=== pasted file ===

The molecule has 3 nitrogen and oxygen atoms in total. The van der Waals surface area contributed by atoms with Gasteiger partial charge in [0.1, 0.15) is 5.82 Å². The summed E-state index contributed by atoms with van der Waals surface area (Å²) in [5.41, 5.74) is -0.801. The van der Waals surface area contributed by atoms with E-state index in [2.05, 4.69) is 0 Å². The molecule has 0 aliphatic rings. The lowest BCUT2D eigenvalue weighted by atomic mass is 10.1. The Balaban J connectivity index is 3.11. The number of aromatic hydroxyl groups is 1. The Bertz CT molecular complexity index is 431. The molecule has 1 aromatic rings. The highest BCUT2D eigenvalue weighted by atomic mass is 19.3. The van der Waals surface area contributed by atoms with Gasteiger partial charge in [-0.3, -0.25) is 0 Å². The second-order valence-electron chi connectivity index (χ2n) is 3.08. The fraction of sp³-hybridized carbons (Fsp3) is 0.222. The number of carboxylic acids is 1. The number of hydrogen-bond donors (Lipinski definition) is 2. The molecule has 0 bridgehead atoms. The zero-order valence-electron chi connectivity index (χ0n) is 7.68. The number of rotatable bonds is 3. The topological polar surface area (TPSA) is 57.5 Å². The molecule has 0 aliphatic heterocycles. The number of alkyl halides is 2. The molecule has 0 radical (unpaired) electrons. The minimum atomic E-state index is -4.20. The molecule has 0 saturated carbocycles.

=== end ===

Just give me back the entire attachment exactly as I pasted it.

The molecule has 3 nitrogen and oxygen atoms in total. The van der Waals surface area contributed by atoms with Gasteiger partial charge in [0.1, 0.15) is 5.82 Å². The summed E-state index contributed by atoms with van der Waals surface area (Å²) in [5.41, 5.74) is -0.801. The van der Waals surface area contributed by atoms with E-state index in [2.05, 4.69) is 0 Å². The molecule has 0 aliphatic rings. The lowest BCUT2D eigenvalue weighted by atomic mass is 10.1. The Balaban J connectivity index is 3.11. The number of aromatic hydroxyl groups is 1. The Bertz CT molecular complexity index is 431. The molecule has 1 aromatic rings. The highest BCUT2D eigenvalue weighted by atomic mass is 19.3. The van der Waals surface area contributed by atoms with Gasteiger partial charge in [-0.3, -0.25) is 0 Å². The second-order valence-electron chi connectivity index (χ2n) is 3.08. The fraction of sp³-hybridized carbons (Fsp3) is 0.222. The number of carboxylic acids is 1. The number of hydrogen-bond donors (Lipinski definition) is 2. The molecule has 0 bridgehead atoms. The zero-order valence-electron chi connectivity index (χ0n) is 7.68. The number of rotatable bonds is 3. The topological polar surface area (TPSA) is 57.5 Å². The molecule has 0 aliphatic heterocycles. The number of alkyl halides is 2. The molecule has 0 radical (unpaired) electrons. The minimum atomic E-state index is -4.20. The molecule has 0 saturated carbocycles.